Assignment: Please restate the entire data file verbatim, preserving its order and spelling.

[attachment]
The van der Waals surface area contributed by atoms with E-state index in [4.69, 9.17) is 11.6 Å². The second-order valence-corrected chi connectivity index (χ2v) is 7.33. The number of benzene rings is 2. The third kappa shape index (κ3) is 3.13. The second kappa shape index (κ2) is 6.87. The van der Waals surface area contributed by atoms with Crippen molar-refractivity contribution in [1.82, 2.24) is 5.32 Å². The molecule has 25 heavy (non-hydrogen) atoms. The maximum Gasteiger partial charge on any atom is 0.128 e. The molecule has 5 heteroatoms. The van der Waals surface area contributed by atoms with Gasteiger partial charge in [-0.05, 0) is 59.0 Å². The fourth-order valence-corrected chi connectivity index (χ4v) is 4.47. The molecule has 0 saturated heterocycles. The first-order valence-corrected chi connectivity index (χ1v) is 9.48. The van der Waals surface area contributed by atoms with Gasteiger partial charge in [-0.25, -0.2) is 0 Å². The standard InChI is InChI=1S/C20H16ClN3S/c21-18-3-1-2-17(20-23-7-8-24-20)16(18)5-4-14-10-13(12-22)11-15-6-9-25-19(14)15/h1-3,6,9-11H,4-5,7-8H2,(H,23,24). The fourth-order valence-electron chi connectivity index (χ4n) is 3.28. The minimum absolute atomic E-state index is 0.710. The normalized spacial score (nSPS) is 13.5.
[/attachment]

The van der Waals surface area contributed by atoms with E-state index in [4.69, 9.17) is 11.6 Å². The second-order valence-corrected chi connectivity index (χ2v) is 7.33. The number of benzene rings is 2. The third kappa shape index (κ3) is 3.13. The second kappa shape index (κ2) is 6.87. The van der Waals surface area contributed by atoms with Crippen molar-refractivity contribution in [1.82, 2.24) is 5.32 Å². The molecule has 25 heavy (non-hydrogen) atoms. The maximum Gasteiger partial charge on any atom is 0.128 e. The molecule has 5 heteroatoms. The van der Waals surface area contributed by atoms with Gasteiger partial charge in [-0.05, 0) is 59.0 Å². The fourth-order valence-corrected chi connectivity index (χ4v) is 4.47. The molecule has 0 saturated heterocycles. The first-order valence-corrected chi connectivity index (χ1v) is 9.48. The van der Waals surface area contributed by atoms with Gasteiger partial charge in [-0.25, -0.2) is 0 Å². The standard InChI is InChI=1S/C20H16ClN3S/c21-18-3-1-2-17(20-23-7-8-24-20)16(18)5-4-14-10-13(12-22)11-15-6-9-25-19(14)15/h1-3,6,9-11H,4-5,7-8H2,(H,23,24). The fourth-order valence-electron chi connectivity index (χ4n) is 3.28. The minimum absolute atomic E-state index is 0.710. The normalized spacial score (nSPS) is 13.5.